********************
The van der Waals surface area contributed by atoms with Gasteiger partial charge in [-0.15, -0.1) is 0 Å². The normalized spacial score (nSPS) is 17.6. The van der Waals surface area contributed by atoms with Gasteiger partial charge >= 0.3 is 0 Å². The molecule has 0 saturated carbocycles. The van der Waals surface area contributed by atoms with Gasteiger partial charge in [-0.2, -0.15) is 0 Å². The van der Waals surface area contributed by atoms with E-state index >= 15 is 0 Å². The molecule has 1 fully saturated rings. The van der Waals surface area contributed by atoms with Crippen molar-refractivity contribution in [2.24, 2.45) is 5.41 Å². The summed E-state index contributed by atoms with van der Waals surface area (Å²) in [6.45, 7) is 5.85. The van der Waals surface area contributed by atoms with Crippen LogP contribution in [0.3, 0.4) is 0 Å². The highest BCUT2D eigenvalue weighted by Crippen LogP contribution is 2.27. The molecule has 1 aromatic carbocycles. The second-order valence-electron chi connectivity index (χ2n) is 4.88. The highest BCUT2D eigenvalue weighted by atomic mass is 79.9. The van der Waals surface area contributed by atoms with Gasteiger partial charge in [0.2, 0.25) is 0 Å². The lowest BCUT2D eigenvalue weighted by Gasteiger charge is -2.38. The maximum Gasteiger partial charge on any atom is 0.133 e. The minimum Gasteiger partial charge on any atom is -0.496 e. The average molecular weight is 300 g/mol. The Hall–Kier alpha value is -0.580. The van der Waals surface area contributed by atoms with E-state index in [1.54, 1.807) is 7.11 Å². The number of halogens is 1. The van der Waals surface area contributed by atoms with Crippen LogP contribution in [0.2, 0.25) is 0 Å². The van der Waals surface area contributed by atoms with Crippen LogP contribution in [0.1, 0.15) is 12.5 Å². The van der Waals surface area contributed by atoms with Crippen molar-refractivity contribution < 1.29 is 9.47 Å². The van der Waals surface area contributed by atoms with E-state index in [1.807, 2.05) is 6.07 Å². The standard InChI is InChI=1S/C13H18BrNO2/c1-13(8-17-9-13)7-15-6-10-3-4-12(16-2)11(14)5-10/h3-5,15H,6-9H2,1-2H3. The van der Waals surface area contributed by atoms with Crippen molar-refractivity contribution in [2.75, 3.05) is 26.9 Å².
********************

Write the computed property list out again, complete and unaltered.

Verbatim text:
The van der Waals surface area contributed by atoms with Gasteiger partial charge in [-0.15, -0.1) is 0 Å². The normalized spacial score (nSPS) is 17.6. The van der Waals surface area contributed by atoms with Gasteiger partial charge >= 0.3 is 0 Å². The molecule has 0 saturated carbocycles. The van der Waals surface area contributed by atoms with Gasteiger partial charge in [-0.2, -0.15) is 0 Å². The van der Waals surface area contributed by atoms with E-state index >= 15 is 0 Å². The molecule has 1 fully saturated rings. The van der Waals surface area contributed by atoms with Crippen molar-refractivity contribution in [2.24, 2.45) is 5.41 Å². The summed E-state index contributed by atoms with van der Waals surface area (Å²) in [6.45, 7) is 5.85. The van der Waals surface area contributed by atoms with Crippen LogP contribution in [0.3, 0.4) is 0 Å². The highest BCUT2D eigenvalue weighted by Crippen LogP contribution is 2.27. The molecule has 1 aromatic carbocycles. The second-order valence-electron chi connectivity index (χ2n) is 4.88. The highest BCUT2D eigenvalue weighted by atomic mass is 79.9. The van der Waals surface area contributed by atoms with Gasteiger partial charge in [0.2, 0.25) is 0 Å². The lowest BCUT2D eigenvalue weighted by Gasteiger charge is -2.38. The maximum Gasteiger partial charge on any atom is 0.133 e. The minimum Gasteiger partial charge on any atom is -0.496 e. The average molecular weight is 300 g/mol. The Hall–Kier alpha value is -0.580. The van der Waals surface area contributed by atoms with E-state index in [1.54, 1.807) is 7.11 Å². The number of halogens is 1. The van der Waals surface area contributed by atoms with Crippen LogP contribution in [0.2, 0.25) is 0 Å². The van der Waals surface area contributed by atoms with Crippen LogP contribution in [0.1, 0.15) is 12.5 Å². The van der Waals surface area contributed by atoms with Crippen molar-refractivity contribution < 1.29 is 9.47 Å². The van der Waals surface area contributed by atoms with E-state index in [1.807, 2.05) is 6.07 Å². The standard InChI is InChI=1S/C13H18BrNO2/c1-13(8-17-9-13)7-15-6-10-3-4-12(16-2)11(14)5-10/h3-5,15H,6-9H2,1-2H3. The van der Waals surface area contributed by atoms with Crippen molar-refractivity contribution in [2.75, 3.05) is 26.9 Å².